At this point, Firaya suddenly closed her eyes and started to sing something very loudly and melodiously, “Don’t be afraid. Now I will read to you the main surah of the Quran, its heart, which is called ‘Believe in Allah’.”
Firaya is convinced that after getting to know Islam during the courses at the St. Petersburg Mosque was what revived a sense of purpose in her religion. Her new religious identity gave her harmony. Everything fell into place. She started reading the Quran regularly, has learned how to be patient, and realised the value of family and home — the main strength of her religion.
We spill lamb’s blood to prevent other bloodshed.
She also started keeping up with other Muslim traditions such as the sacrifice of honour for a new life. When her grandchildren were born, Firaya went to Tatarstan and killed a lamb on the altar at the bottom of Hujalar tavy mountain. “We spill lamb’s blood to prevent other bloodshed. I understand it is controversial, but we genuinely believe in it,” Firaya explains.
When the conversation turned to radical Islamists, the amiable Tatar woman’s face suddenly darkened. “ISIS and other radicals play hell with the Quran. They are playing on Muslims’ heartstrings. Those “shahids” easily end it all on behalf of the selfish terrorism industry, not Islam. “Real Muslims should dedicate their life to sacred duties,” she said thrumming on the table. Firaya also noted that false Islam leads to chaos and downfall, while real religion appeals to the better side of our nature. It explains the value of modesty and virtue, not empty-headed violence.
Back to the Mosque
Safely on the other side, the women with the headscarf tightly tucked under her chin pushes open a massive wooden door and falls into another world…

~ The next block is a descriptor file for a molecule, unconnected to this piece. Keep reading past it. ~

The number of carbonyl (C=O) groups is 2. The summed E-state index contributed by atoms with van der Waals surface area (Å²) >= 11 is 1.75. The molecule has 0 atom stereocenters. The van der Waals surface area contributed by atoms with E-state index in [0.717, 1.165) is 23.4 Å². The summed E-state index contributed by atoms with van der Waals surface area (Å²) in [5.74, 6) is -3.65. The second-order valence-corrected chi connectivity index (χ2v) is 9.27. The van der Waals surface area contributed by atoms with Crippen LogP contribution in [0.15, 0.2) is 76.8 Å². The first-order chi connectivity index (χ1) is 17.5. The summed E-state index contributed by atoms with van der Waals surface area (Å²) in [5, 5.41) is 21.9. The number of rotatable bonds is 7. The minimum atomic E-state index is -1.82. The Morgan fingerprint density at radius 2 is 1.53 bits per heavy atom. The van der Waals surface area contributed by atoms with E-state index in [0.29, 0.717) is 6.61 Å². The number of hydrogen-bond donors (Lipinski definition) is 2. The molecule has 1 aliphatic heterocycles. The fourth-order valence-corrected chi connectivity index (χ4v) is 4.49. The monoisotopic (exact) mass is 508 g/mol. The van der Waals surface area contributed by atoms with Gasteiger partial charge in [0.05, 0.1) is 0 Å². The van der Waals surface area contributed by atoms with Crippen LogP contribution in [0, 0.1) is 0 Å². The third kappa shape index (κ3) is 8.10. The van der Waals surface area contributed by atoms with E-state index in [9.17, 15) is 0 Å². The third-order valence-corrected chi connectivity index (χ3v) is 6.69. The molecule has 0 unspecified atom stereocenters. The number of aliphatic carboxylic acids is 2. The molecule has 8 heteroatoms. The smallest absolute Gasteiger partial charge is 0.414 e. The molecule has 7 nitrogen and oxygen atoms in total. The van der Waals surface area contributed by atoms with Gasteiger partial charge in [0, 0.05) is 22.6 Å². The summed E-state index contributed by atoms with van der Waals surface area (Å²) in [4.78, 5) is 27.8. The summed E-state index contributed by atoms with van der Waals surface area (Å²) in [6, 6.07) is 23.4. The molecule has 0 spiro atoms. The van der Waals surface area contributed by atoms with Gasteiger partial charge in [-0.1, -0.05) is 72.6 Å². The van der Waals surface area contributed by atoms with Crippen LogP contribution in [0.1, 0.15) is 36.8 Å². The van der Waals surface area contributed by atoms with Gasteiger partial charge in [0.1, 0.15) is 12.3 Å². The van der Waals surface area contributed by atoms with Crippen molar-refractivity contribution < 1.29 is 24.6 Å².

…beyond these doors, a sober, middle-aged man is sitting opposite to the preaching hall. He is responsible for the fundraising needs of Muslims living in Crimea, a world connected by the faith of Islam.
“We are giving a hand to all Muslims of our country. We are trying to help Crimeans to save their mosques, so they can let our brothers and sisters continue their life in a pure Islamic way and not to lose their identity,” explains an attendant of the Mosque’s secretariat.
Secretariat is a small, but very wealthy-looking room where two men sit offering blessings to families and visitors of the mosque. One of the men is now praying for all Muslims entering this room; he does this without asking for payment or any contributions.
Firaya, devotees of the Mosque, organizers of Islamic events in St. Petersburg and all other Muslims who have dedicated their life to Islam share a strong, common belief – helping others. To help others is to save and preserve their religious identity and to feel connected to Allah.
The piece was originally published in the November 2015 edition of 1Line.